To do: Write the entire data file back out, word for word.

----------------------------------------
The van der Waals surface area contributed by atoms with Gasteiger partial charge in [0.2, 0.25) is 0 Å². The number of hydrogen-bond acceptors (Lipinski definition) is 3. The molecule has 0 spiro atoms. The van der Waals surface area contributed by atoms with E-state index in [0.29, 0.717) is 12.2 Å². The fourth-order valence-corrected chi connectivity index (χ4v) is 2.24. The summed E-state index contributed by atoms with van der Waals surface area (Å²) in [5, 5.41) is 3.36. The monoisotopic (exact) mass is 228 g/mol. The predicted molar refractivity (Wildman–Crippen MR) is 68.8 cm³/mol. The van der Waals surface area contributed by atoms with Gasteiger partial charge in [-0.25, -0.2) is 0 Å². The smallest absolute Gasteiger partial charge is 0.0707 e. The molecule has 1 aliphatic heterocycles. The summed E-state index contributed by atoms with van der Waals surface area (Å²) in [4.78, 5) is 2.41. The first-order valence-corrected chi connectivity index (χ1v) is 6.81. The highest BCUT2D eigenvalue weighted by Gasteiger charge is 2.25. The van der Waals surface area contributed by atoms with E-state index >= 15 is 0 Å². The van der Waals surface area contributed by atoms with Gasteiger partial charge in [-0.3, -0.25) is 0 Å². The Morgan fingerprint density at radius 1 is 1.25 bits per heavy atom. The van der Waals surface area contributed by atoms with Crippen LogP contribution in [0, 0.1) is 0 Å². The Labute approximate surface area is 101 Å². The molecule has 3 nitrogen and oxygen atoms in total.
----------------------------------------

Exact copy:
The van der Waals surface area contributed by atoms with Gasteiger partial charge in [0.2, 0.25) is 0 Å². The number of hydrogen-bond acceptors (Lipinski definition) is 3. The molecule has 0 spiro atoms. The van der Waals surface area contributed by atoms with E-state index in [0.29, 0.717) is 12.2 Å². The fourth-order valence-corrected chi connectivity index (χ4v) is 2.24. The summed E-state index contributed by atoms with van der Waals surface area (Å²) in [5, 5.41) is 3.36. The monoisotopic (exact) mass is 228 g/mol. The predicted molar refractivity (Wildman–Crippen MR) is 68.8 cm³/mol. The van der Waals surface area contributed by atoms with Gasteiger partial charge in [-0.25, -0.2) is 0 Å². The smallest absolute Gasteiger partial charge is 0.0707 e. The molecule has 1 aliphatic heterocycles. The summed E-state index contributed by atoms with van der Waals surface area (Å²) in [4.78, 5) is 2.41. The first-order valence-corrected chi connectivity index (χ1v) is 6.81. The highest BCUT2D eigenvalue weighted by Gasteiger charge is 2.25. The van der Waals surface area contributed by atoms with E-state index >= 15 is 0 Å². The van der Waals surface area contributed by atoms with Gasteiger partial charge in [-0.3, -0.25) is 0 Å². The Morgan fingerprint density at radius 1 is 1.25 bits per heavy atom. The van der Waals surface area contributed by atoms with Crippen LogP contribution in [0, 0.1) is 0 Å². The Labute approximate surface area is 101 Å². The molecule has 3 nitrogen and oxygen atoms in total.